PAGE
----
Lake Erie Region Fishing Report – August 14th, 2015
• The bag limit for walleye in Ohio waters of Lake Erie is six fish per angler. The minimum size limit for walleye is 15 inches.
• The daily bag limit for yellow perch is 30 fish per angler in all Ohio waters of Lake Erie.
• The trout and salmon daily bag limit is five fish per angler. The minimum size limit is 12 inches.
• For black bass (largemouth and smallmouth bass), the daily bag limit is five fish per angler with a 14-inch minimum size limit.
Where: Walleyes have been caught around the Toledo water intake, along the west edge of the Camp Perry firing range from “A” can to “K” can, three miles west of West Sister Island, and near the Canadian border east of Gull Island Shoal.
How: Anglers trolling have caught fish on spoons behind divers and on worm harnesses with inline weights or bottom bouncers. Anglers casting are using weight forward spinners or mayfly rigs.
Where: Yellow perch have been caught near the Toledo harbor light, north of “C” can of the Camp Perry firing range, northwest of Rattlesnake Island, near Ballast Island, off the Marblehead Lighthouse, southwest of Kelleys Island, and east of Kelleys Island.
How: Perch spreaders or crappie rigs with shiners fished near the bottom produce the most fish.
Smallmouth bass and largemouth bass
Where: Smallmouth bass have been caught along the shorelines of the Bass Islands and on some of the reefs of the Camp Perry firing range. Largemouth bass have been caught on the main lake shoreline around Catawba and Marblehead, and in harbors in the same area.
How: Bass have been caught on tube jigs, crankbaits, and drop shot rigs.
Where: Walleyes have been caught west of the sandbar and west of Cranberry Creek. Very good fishing was reported northeast of Ashtabula Lakeshore Park in 73 feet of water and north-northeast of Conneaut in 62 to 68 feet of water.
How: Anglers are trolling divers or planer boards with divers, with purple or gold spoons, stick baits, and pink or green worm harnesses.
Where: Anglers are catching fish one mile northeast of Vermilion, north of Edgewater Park in 47 to 53 feet, northeast of Geneva in 45 feet of water, and northeast of Ashtabula in 50 feet of water. Fishing from shore has been slow off the piers in Cleveland and Fairport Harbor.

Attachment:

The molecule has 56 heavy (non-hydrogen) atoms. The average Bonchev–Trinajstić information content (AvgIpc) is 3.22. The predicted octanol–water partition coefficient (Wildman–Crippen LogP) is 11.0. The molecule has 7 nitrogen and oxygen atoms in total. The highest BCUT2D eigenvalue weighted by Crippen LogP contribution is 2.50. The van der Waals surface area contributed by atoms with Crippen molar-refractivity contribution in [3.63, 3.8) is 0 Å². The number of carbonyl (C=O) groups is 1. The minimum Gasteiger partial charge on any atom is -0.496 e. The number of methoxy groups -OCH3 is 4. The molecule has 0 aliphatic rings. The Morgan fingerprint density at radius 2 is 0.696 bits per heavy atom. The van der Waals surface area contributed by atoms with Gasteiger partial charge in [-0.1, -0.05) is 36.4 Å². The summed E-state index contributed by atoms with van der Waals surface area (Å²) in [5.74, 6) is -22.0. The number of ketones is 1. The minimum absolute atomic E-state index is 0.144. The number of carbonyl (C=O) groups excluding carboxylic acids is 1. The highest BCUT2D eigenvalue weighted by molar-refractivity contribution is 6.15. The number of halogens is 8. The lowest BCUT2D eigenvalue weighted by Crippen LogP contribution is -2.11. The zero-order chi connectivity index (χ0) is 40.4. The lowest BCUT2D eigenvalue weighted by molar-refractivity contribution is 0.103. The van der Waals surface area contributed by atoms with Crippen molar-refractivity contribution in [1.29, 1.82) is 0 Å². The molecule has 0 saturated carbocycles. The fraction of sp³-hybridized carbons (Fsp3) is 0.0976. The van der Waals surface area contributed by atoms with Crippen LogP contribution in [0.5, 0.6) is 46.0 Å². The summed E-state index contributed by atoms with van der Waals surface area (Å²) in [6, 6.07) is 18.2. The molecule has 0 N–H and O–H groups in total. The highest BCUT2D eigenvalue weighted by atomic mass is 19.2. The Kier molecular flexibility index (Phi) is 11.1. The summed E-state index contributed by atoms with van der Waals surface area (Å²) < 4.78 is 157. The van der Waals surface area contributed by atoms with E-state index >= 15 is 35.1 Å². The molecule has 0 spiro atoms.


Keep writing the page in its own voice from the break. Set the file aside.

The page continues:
How: Perch spreaders with shiners and minnows fished near the bottom produce the most fish.
Where: Fishing has been good in 10 to 25 feet of water around harbor areas in Fairport Harbor, Cleveland, Ashtabula, and Conneaut.
How: Anglers are using crayfish, leeches, and drop shot rigs.
As we move into late summer, highlight species targeted around Cleveland Metroparks include largemouth bass, walleye, yellow perch, smallmouth bass, panfish, channel catfish, and common carp. After an early summer of high water, the rivers have finally receded to levels amenable to fishing. Lake Erie perch fishing was also starting to heat up at the end of July. Keep in mind that as the weather gets hot, it can be a big advantage to fish early or late in the day, or even after dark.
Channel catfish and large carp are available throughout area rivers and fishing for them can be a laid back and relaxing way to enjoy some time on the water. Earlier this summer, a total of 1,500 pounds of farm raised channel catfish were stocked between Shadow, Ledge, Ranger, Judge’s lakes, Beyer’s Pond, and Oxbow Lagoon. Additionally, plenty of catfish stocked in late spring remain to be caught at Wallace Lake and the Ohio & Erie Canal fishing area. Hinckley Lake has fewer catfish, but contains some of the largest around. Catfishing is usually best during lower light conditions using baits such as nightcrawlers, shrimp, minnows, chicken liver, and processed dough baits.
Carp can often be caught throughout the day on such bait as canned corn, carp dough baits, worms or crayfish tails. A growing contingent of fly anglers looking for a challenge are targeting visibly feeding carp in the rivers with nymphs and crayfish imitations, as well. The key to fishing for either carp or catfish is fishing on (or very near) the river/lake bottom. In addition, freshwater drum (sheepshead), white perch, white bass, and bullhead catfish are also abundant in the northern river reaches (north of Morley Ford on the Rocky) in summer. For the angling generalist, any of the species thus far can be effectively targeted by fishing a nightcrawler worm right on the river bottom with a sinker.
Smallmouth bass are typically found in the deeper, rocky pools of the river during the day in summer, and often move to the heads of such pools in the early morning and evening hours to feed actively. A dark olive or brown tube jig of about four inches length is one of the best producers of bass in the river.
“Smallies” also bite well on live bait (i.e., minnow, crayfish, and leeches), lures (i.e., spinners and minnow plugs), and flies (i.e., crayfish patterns, Clouser minnows, dark brown or olive sculpin, or muddler minnow patterns).
The summer resident bass may not average as large as the lake-run bass around from April-June, but they are big enough to give great sport on lighter tackle.